I offered some information about prevalence in a previous post. I am re-posting those studies here with the addition of some new studies, filling in some omissions, adding links where available and adding some new thoughts.
These are studies that observed at least the year 1990 to the present and where prevalence estimates where made. Sorted by the last year of the study (not the publication year).
(Note: N =number of people in the study, MtF = Male to Female, FtM=Female to Male, Prevalence should be read as ‘one in 42,000′)
||MtF : FtM
|Weitze & Osburg (1996)
||Granted legal change of name or gender status
||MtF:1 : 42,000 FtM:1 : 104,000
|Bakker, van Kesteren, Gooren, & Bezemer (1993)
||Receiving hormone therapy
||MtF:1 : 11,900 FtM:1 : 30,400
|Wilson, Sharp, & Carr (1999)
||4 : 1
||MtF:1 : 7,400 FtM:1 : 31,200
|Wilson, Sharp, & Carr (1999)
||Receiving Hormone therapy or post-surgery
||MtF:1 : 12,800 FtM:1 : 52,100
|Horton, M.A. (2008)
||based on survey of surgeons who performed SRS
||MtF:1 : 750 FtM:1 : 1,400
|Conway, L. (2001)
||based on estimates of the numbers of sex reassignment surgeries
||MtF:1 : 1500* the estimate was between 1 in 250 to 1 in 2500
|De Cuypere et al. (2007)
||Completed sex reassignment surgery
||MtF:1 : 12,900 FtM:1 : 33,800
|Gomez Gil et al. (2006)
||Diagnosis of Transsexualsism
||MtF: 1 : 21,000 FtM: 1: 48,100
|Reed, et al (GIRES) (2009)
||2007 (also see 2011 update here)
||people who sought tx for gender variance
||MtF: 1 : 10,000
|Veale, J. (2008)
||people who changed gender markers on New Zealand passport
||MtF: 1 : 3639 FtM: 1: 22,714
|Conron, K.J, et. al (2011)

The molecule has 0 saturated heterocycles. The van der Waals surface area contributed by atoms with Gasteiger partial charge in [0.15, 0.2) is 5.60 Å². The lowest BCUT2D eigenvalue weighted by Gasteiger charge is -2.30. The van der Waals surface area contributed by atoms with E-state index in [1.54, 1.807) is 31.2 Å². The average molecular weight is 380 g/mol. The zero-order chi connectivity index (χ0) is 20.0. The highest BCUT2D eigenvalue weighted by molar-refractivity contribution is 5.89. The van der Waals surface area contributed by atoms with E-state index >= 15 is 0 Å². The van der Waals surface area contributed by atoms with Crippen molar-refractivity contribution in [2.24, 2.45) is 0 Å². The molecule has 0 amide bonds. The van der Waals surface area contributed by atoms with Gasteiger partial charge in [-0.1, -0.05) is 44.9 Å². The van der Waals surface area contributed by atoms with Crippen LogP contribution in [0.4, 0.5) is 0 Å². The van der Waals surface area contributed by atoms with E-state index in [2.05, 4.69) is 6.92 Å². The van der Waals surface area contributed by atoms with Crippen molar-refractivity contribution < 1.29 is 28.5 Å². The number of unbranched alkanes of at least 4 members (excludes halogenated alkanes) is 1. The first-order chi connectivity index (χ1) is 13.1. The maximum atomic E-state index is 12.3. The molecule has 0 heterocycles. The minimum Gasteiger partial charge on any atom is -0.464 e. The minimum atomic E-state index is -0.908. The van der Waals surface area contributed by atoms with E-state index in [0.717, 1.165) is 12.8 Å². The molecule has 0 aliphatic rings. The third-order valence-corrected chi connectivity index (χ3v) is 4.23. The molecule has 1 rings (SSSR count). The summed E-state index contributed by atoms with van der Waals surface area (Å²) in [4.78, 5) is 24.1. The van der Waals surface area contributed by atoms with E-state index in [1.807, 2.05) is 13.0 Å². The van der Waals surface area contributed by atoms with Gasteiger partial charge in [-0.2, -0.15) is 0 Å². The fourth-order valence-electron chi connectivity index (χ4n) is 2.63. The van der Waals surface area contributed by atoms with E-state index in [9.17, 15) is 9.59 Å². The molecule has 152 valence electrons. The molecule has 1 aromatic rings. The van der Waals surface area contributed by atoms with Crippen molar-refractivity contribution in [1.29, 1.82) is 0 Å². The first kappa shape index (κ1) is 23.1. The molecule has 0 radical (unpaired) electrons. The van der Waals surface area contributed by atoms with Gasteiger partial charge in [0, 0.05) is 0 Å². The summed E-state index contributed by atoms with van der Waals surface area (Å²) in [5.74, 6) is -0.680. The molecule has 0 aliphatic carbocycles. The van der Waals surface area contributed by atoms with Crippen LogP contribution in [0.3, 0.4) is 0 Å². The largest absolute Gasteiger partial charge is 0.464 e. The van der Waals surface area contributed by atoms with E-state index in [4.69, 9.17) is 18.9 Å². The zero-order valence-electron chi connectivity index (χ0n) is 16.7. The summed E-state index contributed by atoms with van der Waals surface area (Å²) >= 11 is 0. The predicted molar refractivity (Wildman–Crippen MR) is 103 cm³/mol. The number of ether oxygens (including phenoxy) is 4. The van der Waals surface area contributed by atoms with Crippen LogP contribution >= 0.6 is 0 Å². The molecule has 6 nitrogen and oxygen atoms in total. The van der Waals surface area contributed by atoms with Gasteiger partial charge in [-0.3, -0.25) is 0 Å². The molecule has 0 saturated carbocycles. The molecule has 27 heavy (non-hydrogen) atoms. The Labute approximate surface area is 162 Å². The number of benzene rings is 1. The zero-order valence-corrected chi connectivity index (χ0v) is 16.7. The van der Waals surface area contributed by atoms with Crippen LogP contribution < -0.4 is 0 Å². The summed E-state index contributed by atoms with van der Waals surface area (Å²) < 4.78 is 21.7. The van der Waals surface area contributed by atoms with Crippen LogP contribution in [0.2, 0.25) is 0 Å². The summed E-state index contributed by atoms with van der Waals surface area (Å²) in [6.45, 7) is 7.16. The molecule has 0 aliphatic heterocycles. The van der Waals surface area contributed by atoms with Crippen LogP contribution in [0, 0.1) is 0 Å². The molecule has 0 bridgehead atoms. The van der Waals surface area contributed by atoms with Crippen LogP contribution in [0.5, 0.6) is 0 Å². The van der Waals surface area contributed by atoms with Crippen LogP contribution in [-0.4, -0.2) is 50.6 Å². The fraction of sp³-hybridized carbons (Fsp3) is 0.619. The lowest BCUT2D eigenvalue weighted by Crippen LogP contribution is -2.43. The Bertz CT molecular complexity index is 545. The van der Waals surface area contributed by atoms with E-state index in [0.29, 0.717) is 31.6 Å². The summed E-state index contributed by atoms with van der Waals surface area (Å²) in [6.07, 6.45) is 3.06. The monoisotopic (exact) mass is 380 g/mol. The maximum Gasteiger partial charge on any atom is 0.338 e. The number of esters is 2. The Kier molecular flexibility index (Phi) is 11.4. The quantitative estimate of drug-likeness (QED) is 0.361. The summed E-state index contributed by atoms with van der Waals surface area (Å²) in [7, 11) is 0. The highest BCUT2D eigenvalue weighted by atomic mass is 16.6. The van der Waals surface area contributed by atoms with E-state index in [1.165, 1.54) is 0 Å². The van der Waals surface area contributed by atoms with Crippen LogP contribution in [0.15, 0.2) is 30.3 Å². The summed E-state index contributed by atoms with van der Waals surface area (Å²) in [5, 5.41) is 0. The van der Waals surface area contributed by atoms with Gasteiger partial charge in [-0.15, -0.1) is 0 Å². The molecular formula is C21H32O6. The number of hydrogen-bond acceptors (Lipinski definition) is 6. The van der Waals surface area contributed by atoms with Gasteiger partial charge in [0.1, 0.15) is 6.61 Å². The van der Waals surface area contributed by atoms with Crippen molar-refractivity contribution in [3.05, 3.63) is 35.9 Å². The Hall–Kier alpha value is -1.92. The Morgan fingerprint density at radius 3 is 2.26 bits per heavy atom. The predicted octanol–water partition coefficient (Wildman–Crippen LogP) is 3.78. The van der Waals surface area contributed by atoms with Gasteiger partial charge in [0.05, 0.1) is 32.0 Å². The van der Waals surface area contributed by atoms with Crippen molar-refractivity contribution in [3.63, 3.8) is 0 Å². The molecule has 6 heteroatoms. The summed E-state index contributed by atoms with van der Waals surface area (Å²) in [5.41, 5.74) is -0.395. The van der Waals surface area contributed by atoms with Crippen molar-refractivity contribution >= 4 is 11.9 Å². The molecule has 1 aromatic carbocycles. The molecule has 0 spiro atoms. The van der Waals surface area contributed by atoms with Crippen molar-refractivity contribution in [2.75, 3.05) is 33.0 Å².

||USA – Mass
||phone survey of housholds in MA
||MtF: 1 : 200 * survey did not distinguish between MtF or FtM
A few points
Example – to read the graph below: Horton finds the prevalence of Male to Female transgender to be one in 750 people.
- The Male to Female numbers are much more reliable than the Female to male numbers at this point. Many researchers argue that FtM transgendered individuals can live more easily with male gender expression and may present for treatment less.
- The incidents of gender variance being reported are more or less increasing over time (see the graph below). Some researchers have noted that reported incidents are higher in cities and in more tolerant cultures.
- Gender Variance is extremelty hard to count due to individuals remaining hidden or choosing not to seek any type of treatment because of stigma.
Chart of MtF transgender prevalence
Find out about Psychotherapy when dealing with Gender variance in yourself or someone close to you.
I’d written previously about internalized-trans-phobia and noted that one reason why this happens is that “trans-folk have been … misunderstood and the object of derision”. The following is unfortunately a good example of this.
(This was taken at a June 27, 2011 press conference with Presidential candidate and former Pennsylvania Senator Rick Santorum)
…I was with a couple this weekend who live in Vermont, and they have a similar situation up in Vermont… and their second grader has to come home and deal with Transgender Children, who are talking about Transgender Issues in second grade. These are things that are going to have a profound impact on children… when children are going to be forced to be taught about all of these issues that come with the implementation of gay marriage…it’s going to have a devastating impact on our children. It’s going to have a devastating impact on families and it’s going to have a profound impact on religious liberties….
That’s one powerful little second-grader… destabilizing religion in America. (does this mean she doesn’t have to do her homework?)
Putting aside for a moment Senator Santorum’s obfuscation of the issues of Gay Marriage and Transgender Children, the Senator as a respected member of society, is transmitting with his words and even more with his tone, the idea that transgender children are ‘less than’, ‘other’ and objects worthy of derision and ridicule. He is incredulous that a “normal” second-grader would have to associate and learn about his or her gender variant class-mate.